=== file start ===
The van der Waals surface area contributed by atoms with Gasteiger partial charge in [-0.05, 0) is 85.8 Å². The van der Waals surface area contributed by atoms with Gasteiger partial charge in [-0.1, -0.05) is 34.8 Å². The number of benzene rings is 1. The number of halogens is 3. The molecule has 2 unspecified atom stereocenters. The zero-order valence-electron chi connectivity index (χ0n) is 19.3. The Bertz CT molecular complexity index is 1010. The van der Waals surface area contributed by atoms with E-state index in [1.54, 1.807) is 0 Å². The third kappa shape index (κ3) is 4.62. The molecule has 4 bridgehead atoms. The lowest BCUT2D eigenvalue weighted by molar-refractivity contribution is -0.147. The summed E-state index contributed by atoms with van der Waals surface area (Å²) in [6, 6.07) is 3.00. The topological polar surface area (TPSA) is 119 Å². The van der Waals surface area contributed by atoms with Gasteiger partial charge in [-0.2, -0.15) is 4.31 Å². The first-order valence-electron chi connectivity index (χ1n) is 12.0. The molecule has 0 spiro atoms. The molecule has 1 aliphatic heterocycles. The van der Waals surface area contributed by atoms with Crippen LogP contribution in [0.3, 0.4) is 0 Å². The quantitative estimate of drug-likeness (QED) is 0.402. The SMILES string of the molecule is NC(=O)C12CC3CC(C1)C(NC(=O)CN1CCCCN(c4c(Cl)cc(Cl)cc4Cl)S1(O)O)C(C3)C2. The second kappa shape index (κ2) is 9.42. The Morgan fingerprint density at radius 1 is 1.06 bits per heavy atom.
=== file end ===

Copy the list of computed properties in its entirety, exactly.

The van der Waals surface area contributed by atoms with Gasteiger partial charge in [-0.05, 0) is 85.8 Å². The van der Waals surface area contributed by atoms with Gasteiger partial charge in [-0.1, -0.05) is 34.8 Å². The number of benzene rings is 1. The number of halogens is 3. The molecule has 2 unspecified atom stereocenters. The zero-order valence-electron chi connectivity index (χ0n) is 19.3. The Bertz CT molecular complexity index is 1010. The van der Waals surface area contributed by atoms with E-state index in [1.54, 1.807) is 0 Å². The third kappa shape index (κ3) is 4.62. The molecule has 4 bridgehead atoms. The lowest BCUT2D eigenvalue weighted by molar-refractivity contribution is -0.147. The summed E-state index contributed by atoms with van der Waals surface area (Å²) in [6, 6.07) is 3.00. The topological polar surface area (TPSA) is 119 Å². The van der Waals surface area contributed by atoms with Gasteiger partial charge in [-0.2, -0.15) is 4.31 Å². The first-order valence-electron chi connectivity index (χ1n) is 12.0. The molecule has 0 spiro atoms. The molecule has 1 aliphatic heterocycles. The van der Waals surface area contributed by atoms with Crippen LogP contribution in [0.3, 0.4) is 0 Å². The quantitative estimate of drug-likeness (QED) is 0.402. The SMILES string of the molecule is NC(=O)C12CC3CC(C1)C(NC(=O)CN1CCCCN(c4c(Cl)cc(Cl)cc4Cl)S1(O)O)C(C3)C2. The second kappa shape index (κ2) is 9.42. The Morgan fingerprint density at radius 1 is 1.06 bits per heavy atom.